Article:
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Robert Doyle, general manager of the East Bay Regional Park District for the past decade and a fixture at the district for more nearly five decades, is retiring at the end of December.
Doyle, who started with the park district as a park ranger in 1973 and has held several positions, is credited with being instrumental in the preservation of tens of thousands of acres in urban areas for habitat conservation and recreation. He helped create the district’s regional trail system, including 200 miles of new regional trails, and expanded parks in urban areas for multicultural communities, including increasing private fundraising for Regional Parks Foundation programs that help connect youth from underserved communities to nature.
“Preserving land for parks on a large landscape scale has been something I’ve been passionate about and is worth fighting for,” Doyle said in a statement released by the park district.
“Bob Doyle has been the most effective environmentalist in the history of the East Bay, with a greater positive impact on the physical geography than any other individual.”Seth Adams, Save Mount Diablo
The park district, comprising nearly 125,000 acres in 73 parks in Alameda and Contra Costa counties, and more than 1,250 miles of trails, more than doubled in acreage during Doyle’s 47 years with the district.
“Bob lives conservation,” Seth Adams, conservation director of Save Mount Diablo, said in a statement.
Save Mount Diablo is a Walnut Creek-based land trust and conservation organization working to preserve land on and around Mount Diablo. Doyle was one of its founding board members in 1971.
“John Muir is the East Bay’s most famous conservationist, but much of his work was elsewhere … Bob Doyle has been the most effective environmentalist in the history of the East Bay, with a greater positive impact on the physical geography than any other individual,” Adams said.
Diane Burgis, a Contra Costa County supervisor and a former EBRPD board member, said Doyle started out as an “activist to the core” and later became a “diplomat with an activist’s heart” who was able to make things happen.
“He was key to getting a lot of different (tax) measures passed that helped fund protecting open space, ” Burgis said in an interview, “and working to help get legislation passed that enabled saving open space.”
A key moment for Doyle was in 1979, when then-General Manager Richard Trudeau tapped him to head up creation of a regional trail system connecting its parks. Today, those regional trails — including the 13.5-mile Contra Costa Canal Regional Trail, the 26-mile Iron Horse Regional Trail and several sections of the San Francisco Bay Trail — offer not only recreation, but also environmentally friendly modes of transportation for getting to work, school or shopping.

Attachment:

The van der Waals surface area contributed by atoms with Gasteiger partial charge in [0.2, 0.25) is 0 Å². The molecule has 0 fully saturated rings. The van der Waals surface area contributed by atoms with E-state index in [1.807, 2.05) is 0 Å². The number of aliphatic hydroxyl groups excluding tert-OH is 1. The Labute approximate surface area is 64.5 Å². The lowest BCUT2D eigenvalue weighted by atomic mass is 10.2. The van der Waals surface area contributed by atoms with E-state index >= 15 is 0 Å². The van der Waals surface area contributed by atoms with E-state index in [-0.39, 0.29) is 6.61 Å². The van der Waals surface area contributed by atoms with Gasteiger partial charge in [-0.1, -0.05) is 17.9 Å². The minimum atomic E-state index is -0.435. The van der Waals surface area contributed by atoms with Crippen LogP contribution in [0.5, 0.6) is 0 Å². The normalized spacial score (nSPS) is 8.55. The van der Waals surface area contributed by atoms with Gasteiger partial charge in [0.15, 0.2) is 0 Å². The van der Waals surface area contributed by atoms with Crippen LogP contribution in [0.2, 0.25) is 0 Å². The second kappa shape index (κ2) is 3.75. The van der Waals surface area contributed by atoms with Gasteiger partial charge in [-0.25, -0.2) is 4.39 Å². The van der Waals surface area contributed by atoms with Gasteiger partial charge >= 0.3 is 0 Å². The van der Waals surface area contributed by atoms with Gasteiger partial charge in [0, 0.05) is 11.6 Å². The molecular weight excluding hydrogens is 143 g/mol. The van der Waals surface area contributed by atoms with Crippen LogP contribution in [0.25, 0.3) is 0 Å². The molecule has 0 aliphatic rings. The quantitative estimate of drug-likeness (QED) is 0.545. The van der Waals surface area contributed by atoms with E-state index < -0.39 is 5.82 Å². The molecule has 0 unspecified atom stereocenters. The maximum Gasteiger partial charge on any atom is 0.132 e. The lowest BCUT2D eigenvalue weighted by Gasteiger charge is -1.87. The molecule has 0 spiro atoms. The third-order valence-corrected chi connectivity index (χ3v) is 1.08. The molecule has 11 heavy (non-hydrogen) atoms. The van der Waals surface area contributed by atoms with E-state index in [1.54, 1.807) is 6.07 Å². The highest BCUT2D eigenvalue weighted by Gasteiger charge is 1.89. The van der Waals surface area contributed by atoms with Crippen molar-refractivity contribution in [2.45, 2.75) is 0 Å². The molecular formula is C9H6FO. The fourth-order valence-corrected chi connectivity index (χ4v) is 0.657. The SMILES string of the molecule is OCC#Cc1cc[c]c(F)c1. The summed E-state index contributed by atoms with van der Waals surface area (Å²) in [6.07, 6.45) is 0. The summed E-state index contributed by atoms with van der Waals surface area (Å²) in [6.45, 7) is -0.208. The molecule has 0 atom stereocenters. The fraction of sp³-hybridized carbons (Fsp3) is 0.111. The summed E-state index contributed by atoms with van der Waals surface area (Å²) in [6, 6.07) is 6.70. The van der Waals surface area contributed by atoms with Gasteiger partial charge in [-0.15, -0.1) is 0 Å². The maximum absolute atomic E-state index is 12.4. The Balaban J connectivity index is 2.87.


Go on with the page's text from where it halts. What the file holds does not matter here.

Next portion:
Other significant milestones during Doyle’s time at EBRPD include securing future parklands developments at three now-closed Bay Area military bases; success, after a 20-year battle, to secure land along the Richmond shoreline, including the Dotson Family Marsh (named after the family who began the fight to acquire this property for the public) and the McLaughlin Eastshore State Park, co-managed by the district and the state; and increasing the park district’s connection with multicultural communities, including through the Regional Parks Foundation, a private fundraising nonprofit that improves park access for underserved communities, including communities of color.
“The landscape of the East Bay would be significantly different if it were not for Bob Doyle,” former EBRPD General Manager Pat O’Brien said in a statement. “Not only did he help create parks and preserve properties and areas for wildlife, but he inspired other people, who took up the mantel to advocate for open space, for legislative priorities within the district, and to procure public access.”
In his last year with the park district, Doyle led it through the COVID-19 pandemic, one of the most challenging times in its history.
“The district overcame tremendous challenges to keep parks open and safe for the public when they needed them most,” said Doyle, who credited the district’s relationships with the Alameda and Contra Costa health departments in helping accomplish that. “COVID-19 has shown just how essential parks are to the community’s physical and mental health.”
Finding someone with all of Doyle’s qualities will be difficult, Burgis said. “But I think the agency itself is so well-respected that some really good candidates will come forward.”